Young children: It’s a good idea to have a consistent routine for young children as they rely on stability and regularity.

They are often “fact based” at this age and can, often, adapt to more frequent transitions as long as they understand where they will be and when. They need contact with both parents too and more frequent transitions can help maintain that connection.

Tweens and Teens: Often, at this age, a child has more to manage outside the home, including schoolwork, friendships, sports and extracurricular activities.

This means it is often preferable to have a schedule that allows the child to stay for a longer period of time in one household to minimize disruption to their schedule and allow them to “settle in” one home for a period of time.

In addition, and based on feedback from families I work with, as kids get older, they want more information. Don’t drag them into the negotiations but do inform them of changes that impact their lives.

If the schedule is modified for travel or any other reason, let the child(ren) know. It helps them feel more in control of something they do not ultimately decide and builds trust into a system that asks for their heightened cooperation and organizational skills.

For teens, the resilience they can develop is invaluable.

2. The level of cooperation you and your co-parent can manage

If your relationship with your co-parent is already good, you can likely make almost any schedule work.

If it isn’t, and you do not anticipate improvement, you may need to have a schedule with some specificity, for example, choosing a neutral place like the school or an extra-curricular activity, so that picking up and dropping off does not require you to see your co-parent in person.

Remember that whatever your relationship with your former partner, and whatever your contribution to that relationship, it should not be your child(ren)’s problem at all. This means you don’t send messages through the child to your co-parent or use the child as a weapon against your co-parent. It may seem obvious but so many of us can forget, when we are upset, that it is our primary job to make sure the kids are ok. Kids are well-served when they have the love and attention of both parents. This is true even when your co-parent does things differently than you or has different beliefs. Of course, your child’s safety, physical and emotional, is a primary consideration.

If you feel unable to keep your emotions in check, away from your co-parent or child, make sure you have a coach and perhaps a therapist to help you with emotional regulation. You may be right about your co-parent but if you are upset and your child suffers too, this doesn’t help anyone at all. Begin by recognizing that differences will arise and develop a method to decide if it’s noise (unimportant to the long-term well-being of your child) or requires comment or intervention. It’s rarely the latter case and, when it does occur, it should be a conversation between co-parents and should not involve your child. They will naturally feel loyalty to both of you. That’s ok and you will not feel more secure in your relationship with your child by tearing down your co-parent.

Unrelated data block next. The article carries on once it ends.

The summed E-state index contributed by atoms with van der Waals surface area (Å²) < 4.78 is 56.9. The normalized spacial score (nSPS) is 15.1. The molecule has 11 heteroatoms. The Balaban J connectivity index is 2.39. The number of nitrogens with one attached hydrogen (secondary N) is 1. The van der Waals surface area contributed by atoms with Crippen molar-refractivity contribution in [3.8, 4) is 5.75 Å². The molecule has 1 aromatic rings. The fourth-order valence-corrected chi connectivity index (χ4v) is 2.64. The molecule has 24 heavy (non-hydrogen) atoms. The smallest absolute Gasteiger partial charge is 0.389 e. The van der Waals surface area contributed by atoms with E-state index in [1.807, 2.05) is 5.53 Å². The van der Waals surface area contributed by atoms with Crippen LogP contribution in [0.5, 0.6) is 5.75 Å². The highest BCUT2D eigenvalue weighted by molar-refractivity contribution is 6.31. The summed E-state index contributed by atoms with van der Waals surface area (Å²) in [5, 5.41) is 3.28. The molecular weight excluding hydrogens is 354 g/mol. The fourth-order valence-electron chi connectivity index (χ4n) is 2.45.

Flexibility is always to diffuse any tension that may exist between you and your ex. Flexibility also helps to keep the child(ren) out of the conflict too.

3. Your commitment to keep the schedule, and your willingness and ability to be flexible about it will benefit your child(ren).

As you work on this, here are some questions to ask yourselves:

  • Do you or your co-parent travel for work or other reasons on an unpredictable schedule?
  • Can you or they accommodate the schedule you want without making it an issue for the kids?
  • If travel is an issue for one or both of you, it may be necessary to think through a plan before implementing a particular schedule.
  • Are you really focused on the schedule or are you thinking about your upset with your co-parent and using the schedule to escalate conflict with them?
  • Remind yourself, even if you don’t anticipate it now, you may also need flexibility and may come to appreciate the time you have for self-care too. How can you help each other be the best co-parents?

4. Right of First Refusal

Would you, or they, have the right of first refusal?

For example, if they or you can’t have the kids on one or more of the agreed upon days, would your co-parent have the option to take them?

Or, would both of you be expected to have child care in place for these instances? Thinking through the options and making them part of your Parenting Plan is a very good idea.

A joint custody solution that works for us

Once you’ve factored in all of these elements, it’s time to build a plan that works for you, your co-parent and your child(ren). The options are abundant and may be customized but, if you are sharing 50/50 custody, there are a few common practices that exist for rotating the schedule.

For examples of time sharing based on other common physical custody percentages schedules (e.g., 60/40, 70/30 and 80/20), visit www.custody exchange.com.

Co-parenting shared custody plans explained:

  • The alternating weeks schedule: Your child(ren) spend(s) 1 week with one parent and the next week with the other parent.